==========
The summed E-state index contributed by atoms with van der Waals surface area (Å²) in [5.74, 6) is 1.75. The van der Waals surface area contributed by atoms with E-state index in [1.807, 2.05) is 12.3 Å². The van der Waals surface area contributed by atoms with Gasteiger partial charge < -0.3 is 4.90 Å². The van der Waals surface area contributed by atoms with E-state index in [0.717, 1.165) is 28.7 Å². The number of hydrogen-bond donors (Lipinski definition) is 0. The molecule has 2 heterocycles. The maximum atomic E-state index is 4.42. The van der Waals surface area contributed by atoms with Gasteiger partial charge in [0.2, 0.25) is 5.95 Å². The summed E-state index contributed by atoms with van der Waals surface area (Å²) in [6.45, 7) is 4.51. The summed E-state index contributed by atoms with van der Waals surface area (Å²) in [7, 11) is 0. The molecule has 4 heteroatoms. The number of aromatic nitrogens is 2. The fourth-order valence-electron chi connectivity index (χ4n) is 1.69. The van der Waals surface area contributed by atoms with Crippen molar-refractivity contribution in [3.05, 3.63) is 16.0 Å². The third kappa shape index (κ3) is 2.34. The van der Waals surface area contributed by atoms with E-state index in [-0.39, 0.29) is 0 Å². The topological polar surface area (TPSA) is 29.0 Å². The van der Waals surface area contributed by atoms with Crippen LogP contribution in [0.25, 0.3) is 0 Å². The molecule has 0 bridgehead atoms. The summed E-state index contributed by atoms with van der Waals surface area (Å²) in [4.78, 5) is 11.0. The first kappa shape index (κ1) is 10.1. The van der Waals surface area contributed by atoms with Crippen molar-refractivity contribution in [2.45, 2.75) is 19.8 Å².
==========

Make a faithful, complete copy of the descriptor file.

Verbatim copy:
The summed E-state index contributed by atoms with van der Waals surface area (Å²) in [5.74, 6) is 1.75. The van der Waals surface area contributed by atoms with E-state index in [1.807, 2.05) is 12.3 Å². The van der Waals surface area contributed by atoms with Gasteiger partial charge < -0.3 is 4.90 Å². The van der Waals surface area contributed by atoms with E-state index in [0.717, 1.165) is 28.7 Å². The number of hydrogen-bond donors (Lipinski definition) is 0. The molecule has 2 heterocycles. The maximum atomic E-state index is 4.42. The van der Waals surface area contributed by atoms with Gasteiger partial charge in [0.2, 0.25) is 5.95 Å². The summed E-state index contributed by atoms with van der Waals surface area (Å²) in [6.45, 7) is 4.51. The summed E-state index contributed by atoms with van der Waals surface area (Å²) in [7, 11) is 0. The molecule has 4 heteroatoms. The number of aromatic nitrogens is 2. The fourth-order valence-electron chi connectivity index (χ4n) is 1.69. The van der Waals surface area contributed by atoms with Crippen molar-refractivity contribution in [3.05, 3.63) is 16.0 Å². The third kappa shape index (κ3) is 2.34. The van der Waals surface area contributed by atoms with E-state index in [-0.39, 0.29) is 0 Å². The topological polar surface area (TPSA) is 29.0 Å². The van der Waals surface area contributed by atoms with Crippen LogP contribution in [0.25, 0.3) is 0 Å². The molecule has 0 bridgehead atoms. The summed E-state index contributed by atoms with van der Waals surface area (Å²) in [4.78, 5) is 11.0. The first kappa shape index (κ1) is 10.1. The van der Waals surface area contributed by atoms with Crippen molar-refractivity contribution in [2.45, 2.75) is 19.8 Å².